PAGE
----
Local youngsters set up lemonade stand to do what they can to help cure cancer

By: Sean K. Thompson
| Published 04/23/2024


THE WOODLANDS, TX – Julie Morton, a wife, mother, realtor, and Alden Bridge resident, is one of many – too many – people who have been affected by the devastation of cancer.

While she was a student athlete at the University of Oklahoma, she played under head coach Santigo Restrepo, whose son, Javier, had been first diagnosed with leukemia when he was just one and a half years old. Though his prognosis looked good after heavy doses of chemotherapy, during the summer of 2008 Javier suffered a relapse and doctors prescribed a bone marrow transplant from his older brother, Diego. But less than four months later, the leukemia returned and there was nothing left for the doctors to do.

Julie’s thoughts for the family compelled her to do what she could to raise funds to eradicate cancer.

“This is why I ask for donations and support. I ask to keep Javi's memory alive, I ask to help other families in similar situations, and I ask because as a parent my heart aches for Santiago’s and Heidi's loss, even all these years later,” she said. “Research involves money and – as a parent myself – I am praying that a cure can be found with the donations raised from this campaign, or at the very least find better medication for children specifically. We need safer, less toxic, more effective treatments for children.”

Julie’s passion did not go unnoticed by her family, especially her two elementary school-aged daughters. The young siblings got together recently and opened up a lemonade stand outside their house near Research Forest and Branch Crossing.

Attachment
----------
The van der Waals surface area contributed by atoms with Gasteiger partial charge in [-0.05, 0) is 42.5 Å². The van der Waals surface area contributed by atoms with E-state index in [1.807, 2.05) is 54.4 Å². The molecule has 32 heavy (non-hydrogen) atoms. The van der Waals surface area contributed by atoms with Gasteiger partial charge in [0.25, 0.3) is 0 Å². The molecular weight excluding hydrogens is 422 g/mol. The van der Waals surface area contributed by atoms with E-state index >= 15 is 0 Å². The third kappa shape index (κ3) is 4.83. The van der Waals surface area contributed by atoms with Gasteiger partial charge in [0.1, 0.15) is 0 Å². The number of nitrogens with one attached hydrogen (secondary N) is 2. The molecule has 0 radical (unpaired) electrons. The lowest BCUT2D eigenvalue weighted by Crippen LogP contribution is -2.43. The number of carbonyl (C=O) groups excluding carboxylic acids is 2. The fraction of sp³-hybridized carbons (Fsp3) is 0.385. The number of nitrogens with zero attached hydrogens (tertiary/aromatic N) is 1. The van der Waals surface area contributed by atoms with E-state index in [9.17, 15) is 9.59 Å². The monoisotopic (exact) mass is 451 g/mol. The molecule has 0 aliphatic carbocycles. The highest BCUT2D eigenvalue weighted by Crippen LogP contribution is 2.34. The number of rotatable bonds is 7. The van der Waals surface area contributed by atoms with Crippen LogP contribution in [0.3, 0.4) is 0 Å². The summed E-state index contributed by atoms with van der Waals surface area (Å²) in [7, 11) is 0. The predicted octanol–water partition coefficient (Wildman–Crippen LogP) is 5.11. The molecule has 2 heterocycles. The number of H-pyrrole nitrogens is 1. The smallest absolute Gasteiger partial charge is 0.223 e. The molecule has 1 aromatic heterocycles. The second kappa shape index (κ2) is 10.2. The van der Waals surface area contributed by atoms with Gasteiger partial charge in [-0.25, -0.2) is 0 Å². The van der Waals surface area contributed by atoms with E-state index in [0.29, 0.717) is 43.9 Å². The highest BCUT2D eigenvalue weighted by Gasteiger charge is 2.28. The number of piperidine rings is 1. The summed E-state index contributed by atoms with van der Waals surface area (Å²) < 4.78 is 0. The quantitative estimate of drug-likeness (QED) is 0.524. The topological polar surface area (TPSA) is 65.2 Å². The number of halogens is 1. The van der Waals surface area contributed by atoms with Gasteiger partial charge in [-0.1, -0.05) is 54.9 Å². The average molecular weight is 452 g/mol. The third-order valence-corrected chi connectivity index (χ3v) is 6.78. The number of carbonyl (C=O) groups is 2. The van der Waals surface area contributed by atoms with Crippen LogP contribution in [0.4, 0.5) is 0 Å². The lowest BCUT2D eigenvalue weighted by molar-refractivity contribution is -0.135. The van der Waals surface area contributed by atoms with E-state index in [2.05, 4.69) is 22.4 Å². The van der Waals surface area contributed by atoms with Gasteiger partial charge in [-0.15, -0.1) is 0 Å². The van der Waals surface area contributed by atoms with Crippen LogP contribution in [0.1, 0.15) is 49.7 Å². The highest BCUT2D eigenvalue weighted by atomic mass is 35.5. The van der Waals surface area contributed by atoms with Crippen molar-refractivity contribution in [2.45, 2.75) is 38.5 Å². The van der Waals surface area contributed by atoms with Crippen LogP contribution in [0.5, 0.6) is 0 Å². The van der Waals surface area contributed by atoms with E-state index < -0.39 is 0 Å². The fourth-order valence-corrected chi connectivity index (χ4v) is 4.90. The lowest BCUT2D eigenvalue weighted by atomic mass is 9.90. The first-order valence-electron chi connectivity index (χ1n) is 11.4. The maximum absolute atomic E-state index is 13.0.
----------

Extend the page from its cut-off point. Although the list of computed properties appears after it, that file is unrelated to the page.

“My daughters were very excited to have this event and to try and raise money for the Leukemia & Lymphoma Society and childhood cancer research,” she said. “When I first told my older daughter, Reese, that I was trying to raise funds for LLS, she immediately wanted to know more. We’ve never talked about cancer much but I had the opportunity to share with her about two families whose battles with cancer affected me personally and ignited my passion to try and find a cure. After hearing my story her immediate response was, ‘If someone in our family got cancer, I’d want there to be a cure for it. Let’s have a lemonade stand and give the money to cancer research.’”

In two short hours, on a street situated outside of heavy traffic routes, with only word of mouth and a Facebook post, the girls raised just over $220. Beyond the funds raised, what was particularly impressive was the community coming together, young and old alike.

“Most everyone who donated had a story about how cancer had affected their family personally,” said Julie. “It was touching to hear many people talk about their family members and share just a part of their story with us. Even the young boys who rode their bikes over opened up; one in particular talked about his grandfather fondly and even came back a second time with a different group of kids to help support the cause.”

Julie’s donation page yielded some interesting facts. Since 2000, 40 percent of all new cancer therapies approved by the Food & Drug Administration are blood cancer therapies. Breakthrough advances in blood cancer research are now helping patients with other diseases, including diabetes, rheumatoid arthritis, and multiple sclerosis, as well as non-blood cancers, including breast, pancreatic, brain, bone, liver, lung, kidney, ovarian, prostate, skin, stomach, melanoma, and lupus nephritis.

The dollars donated to her campaign have already touched many lives on a myriad of different journeys.

“For every dollar donated, 81 cents are donated towards research. This campaign is one-time and all-encompassing. Our team has just ten weeks to try and raise $300,000, and we plan to do just that. Large or small, your contribution is greatly appreciated.”

The donation page can be found at The deadline for receiving tax-deductible contributions in the mail is May 3.

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